Another lovely summer day on the coast of Maine is coming to an end and for better or for worse, we have many more lined up in the coming week. Highs today rose into the low to mid 80’s and with sunny skies and light winds, it was picture perfect. The one issue with such lovely weather is that we’re not making any progress in erasing our 3-6″+ rainfall deficit across southern areas. At this point, we really need a week of good steady rains to replenish water supplies. Sadly, as of now, we do not appear to have such an opportunity in the next 7-10 days.
Look for a nearly carbon copy of today tomorrow with only slightly warmer temps and only slightly higher humidity. A shower or two could pop up tomorrow across the northern half of the area but as with today, mainly dry conditions are expected. As I mentioned earlier, while it will be lovely for outdoor activities, we really do need the rain.
Friday will feature increasing clouds, heat, and humidity as a cold front begins to near. More isolated showers and storms are possible north and west but another mainly dry day is in the forecast. Highs will climb to near 90 for most with cooler temps in the north and along the coast.
Saturday has the chance to be our most active day of the next 7 as a cold front crosses the area. The timing of the front remains more or less up in the air and when exactly it crosses the region will play a big part in determining if we have a shot at strong to severe storms or not. The later in the day the front crosses, the better chance we have for strong storms. If the front crosses in the morning, look for just showers and maybe an isolated rumble. If the front crosses in the afternoon, scattered showers and storms are likely.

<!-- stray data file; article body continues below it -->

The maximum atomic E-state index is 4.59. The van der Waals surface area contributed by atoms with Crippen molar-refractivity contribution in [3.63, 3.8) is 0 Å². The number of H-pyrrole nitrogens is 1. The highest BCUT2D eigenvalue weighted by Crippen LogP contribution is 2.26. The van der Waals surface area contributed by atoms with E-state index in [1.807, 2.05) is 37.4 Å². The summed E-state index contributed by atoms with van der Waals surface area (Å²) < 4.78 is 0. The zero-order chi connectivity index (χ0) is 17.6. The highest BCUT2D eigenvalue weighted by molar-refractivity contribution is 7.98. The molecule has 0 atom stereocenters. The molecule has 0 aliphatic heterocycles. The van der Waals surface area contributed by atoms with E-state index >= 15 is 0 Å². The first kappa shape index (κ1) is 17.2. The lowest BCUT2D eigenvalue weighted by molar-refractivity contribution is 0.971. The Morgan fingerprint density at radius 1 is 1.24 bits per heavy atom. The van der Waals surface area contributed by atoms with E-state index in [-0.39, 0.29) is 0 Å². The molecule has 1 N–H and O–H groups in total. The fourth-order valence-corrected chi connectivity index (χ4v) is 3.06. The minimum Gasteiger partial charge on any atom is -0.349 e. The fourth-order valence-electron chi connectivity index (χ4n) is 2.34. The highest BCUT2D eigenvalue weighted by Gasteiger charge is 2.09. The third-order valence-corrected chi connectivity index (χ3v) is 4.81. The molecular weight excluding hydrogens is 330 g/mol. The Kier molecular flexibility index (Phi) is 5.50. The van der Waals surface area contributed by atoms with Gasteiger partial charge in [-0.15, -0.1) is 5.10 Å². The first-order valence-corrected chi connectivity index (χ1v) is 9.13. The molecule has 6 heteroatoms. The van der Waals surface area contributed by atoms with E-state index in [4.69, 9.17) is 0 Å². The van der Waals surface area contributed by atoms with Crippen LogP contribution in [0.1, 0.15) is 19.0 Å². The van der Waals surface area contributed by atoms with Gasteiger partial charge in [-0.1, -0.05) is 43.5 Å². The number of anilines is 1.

If the front waits until the late evening to begin entering western ME and NH, a fairly widespread severe weather day is possible. The upper level dynamics (trigger and organizer) look solid, the biggest question is instability which is why the timing of the front is so important. You can see how a difference of 6 hours between the GFS (upper map) and the NAM (lower map) means the difference between tons of instability and big storms, and nothing at all. I’ll continue to analyze the pattern in the coming days and see if I can figure out exactly when that front will show up on our doorstep.
Sunday will bring the chance for a spot shower as some upper level energy rotates through. Cooler and drier air will be filtering in during this time on breezy NW winds. The cool, dry air will stick around for Monday and Tuesday, both of which look awesome. The comfortable weather doesn’t last long as developing SW flow looks to bring more heat and humidity as we head into the middle and latter parts of next week.
As we’ve seen several times this summer so far, the only way to kick big heat out of New England is to bring some boomahs in so we’ll be watching for possible severe weather when that heat breaks in a couple weeks. Until then, enjoy the cool weather while it’s here, and keep cool when it’s hot. The dog days of summer are here so hit the beach while you can, winter is right around the corner and by the end of next month, snow will have sat on the slopes of Sunday River. We live in Maine, after all.